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Work in HandScript, Print, and Writing, 1690-1840$
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Aileen Douglas

Print publication date: 2017

Print ISBN-13: 9780198789185

Published to Oxford Scholarship Online: April 2017

DOI: 10.1093/acprof:oso/9780198789185.001.0001

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Seeing Script in Print

Seeing Script in Print

Chapter:
(p.21) 1 Seeing Script in Print
Source:
Work in Hand
Author(s):

Aileen Douglas

Publisher:
Oxford University Press
DOI:10.1093/acprof:oso/9780198789185.003.0002

This chapter surveys representations of script in print, in both letterpress and engraving, from the late seventeenth to the early nineteenth centuries. It discusses the literary representation of script in works by Jonathan Swift, Samuel Richardson, and Jane Austen. During this period understandings of script as the product of discipline were challenged by ideas of the autograph that posited a connection between a writer’s hand and his or her moral character. Especially influential here was the work of Swiss physiognomist Johann Kaspar Lavater. In the late decades of the eighteenth century engraved autographs began to appear, first in antiquarian works, subsequently in polite periodicals and biographies, and, finally, in dedicated volumes such as John Gough Nichols’s Autographs of Royal, Noble, Learned, and Remarkable Personages (1829).The labouring classes were implicitly excluded from ideas of the autograph, and their script apprehended though a separate discourse concerned with the provision of labour.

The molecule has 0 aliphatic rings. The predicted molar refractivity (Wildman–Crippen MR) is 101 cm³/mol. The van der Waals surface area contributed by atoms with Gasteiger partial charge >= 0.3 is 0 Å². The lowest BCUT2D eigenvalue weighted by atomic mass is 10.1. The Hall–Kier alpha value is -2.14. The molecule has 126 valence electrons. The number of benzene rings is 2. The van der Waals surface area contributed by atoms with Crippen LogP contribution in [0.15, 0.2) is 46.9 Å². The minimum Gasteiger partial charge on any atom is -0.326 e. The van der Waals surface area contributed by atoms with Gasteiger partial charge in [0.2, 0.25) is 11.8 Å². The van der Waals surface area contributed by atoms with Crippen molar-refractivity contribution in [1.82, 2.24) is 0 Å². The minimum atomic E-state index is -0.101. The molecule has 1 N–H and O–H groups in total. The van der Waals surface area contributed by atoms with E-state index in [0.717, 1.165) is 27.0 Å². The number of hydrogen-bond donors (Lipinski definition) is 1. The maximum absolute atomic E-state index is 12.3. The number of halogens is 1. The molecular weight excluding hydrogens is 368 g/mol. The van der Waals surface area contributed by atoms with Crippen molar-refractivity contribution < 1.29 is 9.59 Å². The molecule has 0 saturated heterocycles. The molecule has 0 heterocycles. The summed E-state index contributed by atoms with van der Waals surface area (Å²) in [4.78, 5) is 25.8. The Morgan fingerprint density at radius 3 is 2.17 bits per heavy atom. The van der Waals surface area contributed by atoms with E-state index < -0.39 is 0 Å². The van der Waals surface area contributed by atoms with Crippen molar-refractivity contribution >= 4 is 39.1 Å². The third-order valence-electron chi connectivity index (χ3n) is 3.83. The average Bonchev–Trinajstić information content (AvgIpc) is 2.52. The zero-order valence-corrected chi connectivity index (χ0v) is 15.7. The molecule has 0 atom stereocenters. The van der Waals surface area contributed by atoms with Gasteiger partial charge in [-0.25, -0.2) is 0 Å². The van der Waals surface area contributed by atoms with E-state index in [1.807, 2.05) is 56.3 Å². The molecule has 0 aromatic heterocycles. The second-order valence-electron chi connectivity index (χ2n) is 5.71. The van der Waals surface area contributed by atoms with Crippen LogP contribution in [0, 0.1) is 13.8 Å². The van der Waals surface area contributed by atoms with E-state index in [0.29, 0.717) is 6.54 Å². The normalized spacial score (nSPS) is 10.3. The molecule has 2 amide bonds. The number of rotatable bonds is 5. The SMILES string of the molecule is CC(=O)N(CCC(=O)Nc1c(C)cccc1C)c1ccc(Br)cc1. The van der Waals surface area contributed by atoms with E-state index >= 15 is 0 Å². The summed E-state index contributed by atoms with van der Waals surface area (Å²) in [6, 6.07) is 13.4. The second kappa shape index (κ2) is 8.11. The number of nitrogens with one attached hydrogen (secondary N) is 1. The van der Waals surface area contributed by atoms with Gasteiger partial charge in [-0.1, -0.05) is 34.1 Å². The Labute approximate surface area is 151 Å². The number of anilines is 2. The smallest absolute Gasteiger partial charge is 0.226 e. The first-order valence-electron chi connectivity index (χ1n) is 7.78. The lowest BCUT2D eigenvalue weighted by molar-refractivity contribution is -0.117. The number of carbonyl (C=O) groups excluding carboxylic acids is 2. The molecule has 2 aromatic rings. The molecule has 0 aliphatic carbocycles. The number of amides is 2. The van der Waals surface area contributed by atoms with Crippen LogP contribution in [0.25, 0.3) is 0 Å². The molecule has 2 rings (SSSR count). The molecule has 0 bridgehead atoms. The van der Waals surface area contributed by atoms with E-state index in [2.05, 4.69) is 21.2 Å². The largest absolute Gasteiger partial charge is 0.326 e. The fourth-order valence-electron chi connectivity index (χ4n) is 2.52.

Keywords:   script, print, autograph, labour, class, Johann Kaspar Lavater, John Gough Nichols

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